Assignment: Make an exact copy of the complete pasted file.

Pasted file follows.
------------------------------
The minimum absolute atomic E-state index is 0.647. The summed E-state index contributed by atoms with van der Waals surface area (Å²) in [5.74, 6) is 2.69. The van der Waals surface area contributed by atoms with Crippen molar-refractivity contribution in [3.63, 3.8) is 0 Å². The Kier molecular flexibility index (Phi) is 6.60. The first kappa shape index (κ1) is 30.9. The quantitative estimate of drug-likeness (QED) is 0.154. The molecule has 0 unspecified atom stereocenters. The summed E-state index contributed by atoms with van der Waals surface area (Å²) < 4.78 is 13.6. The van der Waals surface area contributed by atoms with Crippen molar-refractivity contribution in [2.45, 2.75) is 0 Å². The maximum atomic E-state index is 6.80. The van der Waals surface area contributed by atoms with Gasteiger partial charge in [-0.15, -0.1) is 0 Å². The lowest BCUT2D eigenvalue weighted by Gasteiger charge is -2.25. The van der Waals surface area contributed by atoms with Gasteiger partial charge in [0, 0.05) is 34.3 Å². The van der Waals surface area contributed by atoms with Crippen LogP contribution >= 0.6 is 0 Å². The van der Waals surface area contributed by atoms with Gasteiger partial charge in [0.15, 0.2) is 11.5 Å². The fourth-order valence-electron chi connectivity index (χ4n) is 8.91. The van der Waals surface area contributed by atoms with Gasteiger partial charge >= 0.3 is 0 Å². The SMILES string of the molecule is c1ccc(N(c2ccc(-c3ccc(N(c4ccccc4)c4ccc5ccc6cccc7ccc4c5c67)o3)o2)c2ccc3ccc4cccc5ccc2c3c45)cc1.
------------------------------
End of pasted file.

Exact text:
The minimum absolute atomic E-state index is 0.647. The summed E-state index contributed by atoms with van der Waals surface area (Å²) in [5.74, 6) is 2.69. The van der Waals surface area contributed by atoms with Crippen molar-refractivity contribution in [3.63, 3.8) is 0 Å². The Kier molecular flexibility index (Phi) is 6.60. The first kappa shape index (κ1) is 30.9. The quantitative estimate of drug-likeness (QED) is 0.154. The molecule has 0 unspecified atom stereocenters. The summed E-state index contributed by atoms with van der Waals surface area (Å²) < 4.78 is 13.6. The van der Waals surface area contributed by atoms with Crippen molar-refractivity contribution in [2.45, 2.75) is 0 Å². The maximum atomic E-state index is 6.80. The van der Waals surface area contributed by atoms with Gasteiger partial charge in [-0.15, -0.1) is 0 Å². The lowest BCUT2D eigenvalue weighted by Gasteiger charge is -2.25. The van der Waals surface area contributed by atoms with Gasteiger partial charge in [0, 0.05) is 34.3 Å². The van der Waals surface area contributed by atoms with Crippen LogP contribution >= 0.6 is 0 Å². The van der Waals surface area contributed by atoms with Gasteiger partial charge in [0.15, 0.2) is 11.5 Å². The fourth-order valence-electron chi connectivity index (χ4n) is 8.91. The van der Waals surface area contributed by atoms with Gasteiger partial charge >= 0.3 is 0 Å². The SMILES string of the molecule is c1ccc(N(c2ccc(-c3ccc(N(c4ccccc4)c4ccc5ccc6cccc7ccc4c5c67)o3)o2)c2ccc3ccc4cccc5ccc2c3c45)cc1.